Best practices for remote upgrade?

David Wolfskill david at
Mon May 8 23:18:00 UTC 2006

On Mon, May 08, 2006 at 02:29:23PM +0200, Scott Harrison wrote:
> Hello,
> 	I have some 4.x servers that I would like to upgrade to 5.x, and  
> perhaps 6.x.  However, I do not have any local access to these  
> machines.  I can ssh into them only.  I would like to know whether it  
> is possible for me to upgrade the machines with only ssh access, and  
> what one should do to go about upgrading them.

Short answer: it depends.

One of the ings on which this depends is how those remote systems are
set up.  One thing I like to do, which IMO makes this type of exercise
somewhat more feasible, is to have more than one bootable slice on the
machine.  Typically, I would allocate a relatively small slice 1 (&
slice 2), each of which would have a / and /usr file system on it.  I'd
put everything else -- stuff that I wanted to remain the same regardless
of which slice is the boot slice -- on (say) slice 3.

I then have little shell scripts to use "dump | restore" to "clone" the
file systems from one slice to the other.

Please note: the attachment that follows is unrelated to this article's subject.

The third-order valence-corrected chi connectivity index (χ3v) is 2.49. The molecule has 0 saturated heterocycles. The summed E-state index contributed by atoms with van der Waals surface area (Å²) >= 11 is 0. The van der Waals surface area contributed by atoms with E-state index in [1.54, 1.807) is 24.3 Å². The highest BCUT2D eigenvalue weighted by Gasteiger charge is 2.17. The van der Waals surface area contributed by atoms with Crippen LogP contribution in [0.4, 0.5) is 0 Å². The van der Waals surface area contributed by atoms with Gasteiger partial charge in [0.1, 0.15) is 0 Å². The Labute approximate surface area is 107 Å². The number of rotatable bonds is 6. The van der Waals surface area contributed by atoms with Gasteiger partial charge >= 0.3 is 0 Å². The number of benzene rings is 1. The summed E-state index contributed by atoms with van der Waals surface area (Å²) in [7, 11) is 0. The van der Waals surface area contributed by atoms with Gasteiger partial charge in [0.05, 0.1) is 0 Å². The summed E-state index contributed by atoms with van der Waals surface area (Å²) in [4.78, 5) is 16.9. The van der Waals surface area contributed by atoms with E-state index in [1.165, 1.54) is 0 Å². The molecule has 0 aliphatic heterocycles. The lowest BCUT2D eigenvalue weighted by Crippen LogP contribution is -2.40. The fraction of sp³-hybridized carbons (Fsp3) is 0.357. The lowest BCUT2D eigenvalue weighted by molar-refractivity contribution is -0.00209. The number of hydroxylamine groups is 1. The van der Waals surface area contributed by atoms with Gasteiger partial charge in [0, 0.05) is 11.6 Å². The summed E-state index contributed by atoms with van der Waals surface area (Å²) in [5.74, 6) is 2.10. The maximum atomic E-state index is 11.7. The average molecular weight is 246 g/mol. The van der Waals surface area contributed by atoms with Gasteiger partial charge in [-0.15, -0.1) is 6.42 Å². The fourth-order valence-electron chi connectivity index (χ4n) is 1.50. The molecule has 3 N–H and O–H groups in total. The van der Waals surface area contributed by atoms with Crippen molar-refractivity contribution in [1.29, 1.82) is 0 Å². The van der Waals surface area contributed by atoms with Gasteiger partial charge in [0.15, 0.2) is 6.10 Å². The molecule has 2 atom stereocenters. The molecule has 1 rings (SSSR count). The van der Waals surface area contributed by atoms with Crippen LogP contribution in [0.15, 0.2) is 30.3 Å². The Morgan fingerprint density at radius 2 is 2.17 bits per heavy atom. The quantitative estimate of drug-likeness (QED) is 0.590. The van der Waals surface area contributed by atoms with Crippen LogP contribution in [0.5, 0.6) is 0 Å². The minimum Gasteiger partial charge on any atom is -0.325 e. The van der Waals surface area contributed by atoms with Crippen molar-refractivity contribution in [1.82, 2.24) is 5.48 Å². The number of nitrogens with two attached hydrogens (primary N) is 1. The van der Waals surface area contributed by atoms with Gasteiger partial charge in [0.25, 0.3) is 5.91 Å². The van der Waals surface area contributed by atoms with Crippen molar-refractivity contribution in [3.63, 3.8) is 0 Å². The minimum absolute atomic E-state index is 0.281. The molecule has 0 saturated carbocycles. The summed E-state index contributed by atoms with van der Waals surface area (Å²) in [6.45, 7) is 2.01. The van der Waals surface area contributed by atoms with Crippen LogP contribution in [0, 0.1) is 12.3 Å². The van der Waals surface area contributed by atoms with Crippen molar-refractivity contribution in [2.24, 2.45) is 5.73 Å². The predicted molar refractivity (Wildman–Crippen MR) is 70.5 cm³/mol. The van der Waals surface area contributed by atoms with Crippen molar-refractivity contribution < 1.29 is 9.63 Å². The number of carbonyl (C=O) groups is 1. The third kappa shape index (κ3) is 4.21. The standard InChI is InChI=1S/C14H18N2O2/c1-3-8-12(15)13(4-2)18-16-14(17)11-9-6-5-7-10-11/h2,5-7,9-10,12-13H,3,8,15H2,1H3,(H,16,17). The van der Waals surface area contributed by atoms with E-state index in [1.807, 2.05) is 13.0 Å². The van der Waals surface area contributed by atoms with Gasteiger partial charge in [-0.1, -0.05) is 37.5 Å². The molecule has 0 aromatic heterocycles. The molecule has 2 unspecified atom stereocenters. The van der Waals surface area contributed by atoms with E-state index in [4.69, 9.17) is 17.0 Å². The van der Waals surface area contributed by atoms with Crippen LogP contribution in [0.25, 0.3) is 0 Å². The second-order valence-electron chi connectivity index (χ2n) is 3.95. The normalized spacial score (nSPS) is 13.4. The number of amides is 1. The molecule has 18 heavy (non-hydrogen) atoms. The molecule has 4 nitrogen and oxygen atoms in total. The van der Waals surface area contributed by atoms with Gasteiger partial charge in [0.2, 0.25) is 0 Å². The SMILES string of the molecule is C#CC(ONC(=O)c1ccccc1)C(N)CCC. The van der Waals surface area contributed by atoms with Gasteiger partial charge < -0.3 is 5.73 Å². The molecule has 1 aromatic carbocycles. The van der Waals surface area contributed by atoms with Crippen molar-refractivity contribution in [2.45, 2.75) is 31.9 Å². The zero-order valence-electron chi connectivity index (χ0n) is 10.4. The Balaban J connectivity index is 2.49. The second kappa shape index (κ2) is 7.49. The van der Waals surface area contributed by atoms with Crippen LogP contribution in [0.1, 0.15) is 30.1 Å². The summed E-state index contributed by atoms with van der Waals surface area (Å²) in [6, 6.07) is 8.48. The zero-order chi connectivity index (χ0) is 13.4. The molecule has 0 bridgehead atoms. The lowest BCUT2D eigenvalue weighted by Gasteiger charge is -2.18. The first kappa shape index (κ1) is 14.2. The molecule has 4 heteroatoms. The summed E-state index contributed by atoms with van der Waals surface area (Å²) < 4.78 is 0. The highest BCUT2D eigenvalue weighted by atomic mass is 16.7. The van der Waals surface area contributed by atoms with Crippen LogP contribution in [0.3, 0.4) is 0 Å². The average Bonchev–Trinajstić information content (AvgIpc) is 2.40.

One of the nice things this does is allow the machine to be booted form
one slice while moderately major "surgery" is performed on the file
systems on the inactive slice.

There are a few inconveniences -- it does take up disk space; allocating
the root file system for slice 2 is moderately annoying using
sysinstall, because it gets allocated as partition d, and I like to make
it partition "a" -- so use "bsdlabel -e" (or "disklabel -e" on older
systems) and change the partition designator, if that's what you prefer.

I've seen similar setups where the inactive slice gradually become more
and more stale.  I avoid this by using the following approach (which
could undoubtedly be made cleverer, but I stopped when I found an
approach that worked):

* "Clone" the file systems from the active slice to the inactive one.

* Reboot from the "other" slice (the target of the above operation).

* Upgrade in place.

* Reboot (without changing active slice).

For fallback, reboot from the original slice.

This is actaully a variant of an approach that I recall using back on
IBM mainframes running MVS (and MVS/ESA and MVS/XA) (ca. 1982 - 1993).

Note that "boot0cfg" can change the default boot slice if you're using
the FreeBSD boot loader.

In my experience, this works better for smaller deltas between upgrades
-- so it may not be directly applicable to a 4.x -> 5.x? -> 6.x
transition.  There may still be something useful for your situation
there, though.

David H. Wolfskill				david at
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